12. Avila, I agree. You also forgot to add that I put this as a quote, since it is taken from http://humanities-notes.blogspot.com/2009_03_01_archive.html the same source from which you took (every single word) your paragraph on Copernicus. You also forgot to mention that Which is taken from http://www.catholiceducation.org/articles/apologetics/ap0255.htm Where you took your paragraph on Hitchens from.
  13. Vik, maybe discussion is not possible, but that is still true? The possibilty of discussion, and the truth of propositions are different issues.
  14. Hi, What do you think of the following argument : God can make contradictions exist, because he has created logic. So he is its "master". edited : or merely "god is beyond logic".
  15. There is something that I would like a karma theorist to explain. Suppose I win the lottery, and this is due to a karma reason. Of what type? Does the lottery 'know' my karmic reason? How does my "karma" influence the world outside of me? Is the karmic reason material, or conscious, or other? A karma I do believe in is that we create the causes for our life; being productive is a _cause_ of being rich. And, because one's life may end abruptly before the cause is manifested, I am tempted to say that the cause continues to another life, and the productive personality might gain the effect in the next life (if it remains productive). Not through a lottery, though.
  16. "Forgive me if I'm citing research that doesn't mean anything, but bodies have been weighed the second before they've died and come out lighter when they pass away. That is, the bodies are all the exact same amount lighter, I'm not sure how much though. This probably doesn't mean anything, but it is a bit hard to explain. " I doubt this is true. Consciousness has no weight. Even if you would believe in "soul", does it mean that it has weight? If so, it is physical, and hence doesn't fit its own definition. Zoid, I think mind and body are integrated, but different substances. One affects the other, but in substance they are different. At least, this is the only position that can explain our daily experience. Neurology has only (to the extent of my knowledge, plesae enlighten me if I am wrong) deepened this connection. But the connection is not something we do not know of in daily life. When I drink alcohol or take drugs, my consciousness changes. And feelings have an effect on physiology. From fear to sexual arousal. At least the daily experience is exactly that of two interactive, changing, substances, different in nature, but influencing one another.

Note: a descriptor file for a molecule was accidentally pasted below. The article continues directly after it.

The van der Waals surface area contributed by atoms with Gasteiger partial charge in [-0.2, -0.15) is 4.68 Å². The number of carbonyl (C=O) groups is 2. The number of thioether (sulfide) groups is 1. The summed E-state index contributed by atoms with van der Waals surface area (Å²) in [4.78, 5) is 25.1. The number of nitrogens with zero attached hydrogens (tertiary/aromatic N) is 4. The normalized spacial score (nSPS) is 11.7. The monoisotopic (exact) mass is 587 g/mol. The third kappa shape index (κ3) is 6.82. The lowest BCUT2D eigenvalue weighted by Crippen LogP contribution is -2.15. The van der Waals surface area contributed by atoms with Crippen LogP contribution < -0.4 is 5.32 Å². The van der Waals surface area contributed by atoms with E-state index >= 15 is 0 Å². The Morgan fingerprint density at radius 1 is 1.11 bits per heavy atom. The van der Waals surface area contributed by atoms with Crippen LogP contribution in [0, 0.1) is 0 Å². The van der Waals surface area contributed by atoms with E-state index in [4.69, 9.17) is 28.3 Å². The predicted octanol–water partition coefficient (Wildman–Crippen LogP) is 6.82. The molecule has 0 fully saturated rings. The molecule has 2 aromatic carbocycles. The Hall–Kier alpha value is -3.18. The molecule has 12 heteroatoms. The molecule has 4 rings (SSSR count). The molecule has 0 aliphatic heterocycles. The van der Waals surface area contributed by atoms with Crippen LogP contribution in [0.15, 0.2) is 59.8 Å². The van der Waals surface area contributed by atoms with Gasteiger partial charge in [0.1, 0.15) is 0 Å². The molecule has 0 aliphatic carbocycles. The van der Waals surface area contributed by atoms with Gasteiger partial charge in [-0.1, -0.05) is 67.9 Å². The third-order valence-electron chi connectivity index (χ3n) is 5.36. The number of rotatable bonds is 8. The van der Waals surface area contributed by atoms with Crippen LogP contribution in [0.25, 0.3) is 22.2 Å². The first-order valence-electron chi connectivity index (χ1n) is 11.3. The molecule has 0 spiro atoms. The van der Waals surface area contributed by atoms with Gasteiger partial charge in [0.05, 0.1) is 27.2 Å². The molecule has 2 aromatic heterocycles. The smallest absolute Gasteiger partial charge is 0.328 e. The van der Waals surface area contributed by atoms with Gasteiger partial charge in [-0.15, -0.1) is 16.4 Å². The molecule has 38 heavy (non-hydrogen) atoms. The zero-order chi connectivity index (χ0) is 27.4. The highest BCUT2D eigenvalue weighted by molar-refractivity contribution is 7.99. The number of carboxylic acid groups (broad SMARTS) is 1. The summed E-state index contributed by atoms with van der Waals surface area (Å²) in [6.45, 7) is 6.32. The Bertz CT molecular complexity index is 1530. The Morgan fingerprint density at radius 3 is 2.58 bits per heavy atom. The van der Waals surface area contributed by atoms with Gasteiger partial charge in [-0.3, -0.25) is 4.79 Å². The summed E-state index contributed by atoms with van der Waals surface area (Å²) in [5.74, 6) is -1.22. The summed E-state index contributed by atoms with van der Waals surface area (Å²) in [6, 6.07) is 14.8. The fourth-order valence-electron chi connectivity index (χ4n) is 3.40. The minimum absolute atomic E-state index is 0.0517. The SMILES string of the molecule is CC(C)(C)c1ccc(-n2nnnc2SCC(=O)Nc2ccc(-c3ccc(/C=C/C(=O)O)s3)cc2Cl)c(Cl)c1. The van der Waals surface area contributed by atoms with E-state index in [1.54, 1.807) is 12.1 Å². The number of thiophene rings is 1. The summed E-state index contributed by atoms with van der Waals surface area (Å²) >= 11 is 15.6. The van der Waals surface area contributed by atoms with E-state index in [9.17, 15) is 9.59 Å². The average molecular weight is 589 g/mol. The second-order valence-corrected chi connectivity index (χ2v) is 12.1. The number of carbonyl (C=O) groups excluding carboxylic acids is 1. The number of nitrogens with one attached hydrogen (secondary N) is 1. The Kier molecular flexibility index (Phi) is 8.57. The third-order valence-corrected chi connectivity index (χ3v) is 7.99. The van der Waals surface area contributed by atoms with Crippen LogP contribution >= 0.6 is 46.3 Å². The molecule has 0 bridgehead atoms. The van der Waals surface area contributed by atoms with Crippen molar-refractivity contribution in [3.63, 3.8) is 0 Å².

17. How can I know historical truth, without having to rely 100% on first-hand materials (reading for myself all the sources, rather than experts)? How can I tell experts from non-experts, and to what extent can I rely upon experts? A specific qualm I have is that christian historians are more likely to produce very different concepts of what christian history is than non-christians. And I don't think I can just ignore it by the effort of saying "they are biased" (though I would love to). For example, Chestertone had a different conception of the middle ages than is usually said, and Schumacher also, (though I had not read a detailed account by Schumacher).
  18. Personally, contemplation about the concept of death as thought of by most people today ("The ending of all subjectivity") causes me depression. Are there any people that have a different experience? A personal question.
  19. 1. But there is a difference between "all things need a present cause outside of themselves", when you are speaking of 'all' in the context of all individual entities, and in the sense you talk about latter. On my table there is a pencil, a pen, and a computer. Every one of them has a cause. Therefore, you could say that all of them have a cause. Or that the group of them has a cause. It is clear. But what if you ask "what is the cause of 'a pencil, a pen and a computer'"? What is the single cause of all three? Can there be something that is a cause of them all? And what is the cause of the group of "a pencil, a pen and a computer"? Are groups caused? There is a difference between "all" when it signifies merely all individual things and "all" as some totality. I think you can see it is absurd in the small-scale example I gave. What you do with the universe is the same error, only on a bigger scale. 2. IF it is true that every entity has a cause, than the opposite of what you say is definitely true - the universe is eternal, and there is no uncaused cause. The argumentation of "everything has a cause" leads to the conclusion that there is no uncaused cause in the most literal, straightforward way that can be. Everything has a cause. An uncaused cause would be _something_. _something_ is part of everything. An uncaused cause would have a cause. oops...